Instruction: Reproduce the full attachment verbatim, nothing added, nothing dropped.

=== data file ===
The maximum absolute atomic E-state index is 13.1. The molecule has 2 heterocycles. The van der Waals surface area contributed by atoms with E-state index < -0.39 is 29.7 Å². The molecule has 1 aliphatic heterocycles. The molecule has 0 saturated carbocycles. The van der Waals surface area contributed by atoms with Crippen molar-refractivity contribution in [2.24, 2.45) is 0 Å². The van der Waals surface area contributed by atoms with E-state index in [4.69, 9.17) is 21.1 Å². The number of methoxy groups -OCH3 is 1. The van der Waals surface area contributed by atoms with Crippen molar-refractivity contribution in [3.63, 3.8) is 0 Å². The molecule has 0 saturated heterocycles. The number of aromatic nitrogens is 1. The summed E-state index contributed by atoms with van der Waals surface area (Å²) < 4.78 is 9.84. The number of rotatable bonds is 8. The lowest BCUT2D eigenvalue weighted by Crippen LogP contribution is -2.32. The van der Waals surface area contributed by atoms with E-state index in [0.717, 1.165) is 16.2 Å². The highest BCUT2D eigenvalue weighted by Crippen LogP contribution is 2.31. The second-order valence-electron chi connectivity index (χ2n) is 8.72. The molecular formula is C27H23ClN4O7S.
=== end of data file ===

The maximum absolute atomic E-state index is 13.1. The molecule has 2 heterocycles. The van der Waals surface area contributed by atoms with E-state index < -0.39 is 29.7 Å². The molecule has 1 aliphatic heterocycles. The molecule has 0 saturated carbocycles. The van der Waals surface area contributed by atoms with Crippen molar-refractivity contribution in [2.24, 2.45) is 0 Å². The van der Waals surface area contributed by atoms with E-state index in [4.69, 9.17) is 21.1 Å². The number of methoxy groups -OCH3 is 1. The van der Waals surface area contributed by atoms with Crippen molar-refractivity contribution in [3.63, 3.8) is 0 Å². The molecule has 0 saturated heterocycles. The number of aromatic nitrogens is 1. The summed E-state index contributed by atoms with van der Waals surface area (Å²) < 4.78 is 9.84. The number of rotatable bonds is 8. The lowest BCUT2D eigenvalue weighted by Crippen LogP contribution is -2.32. The van der Waals surface area contributed by atoms with E-state index in [0.717, 1.165) is 16.2 Å². The highest BCUT2D eigenvalue weighted by Crippen LogP contribution is 2.31. The second-order valence-electron chi connectivity index (χ2n) is 8.72. The molecular formula is C27H23ClN4O7S.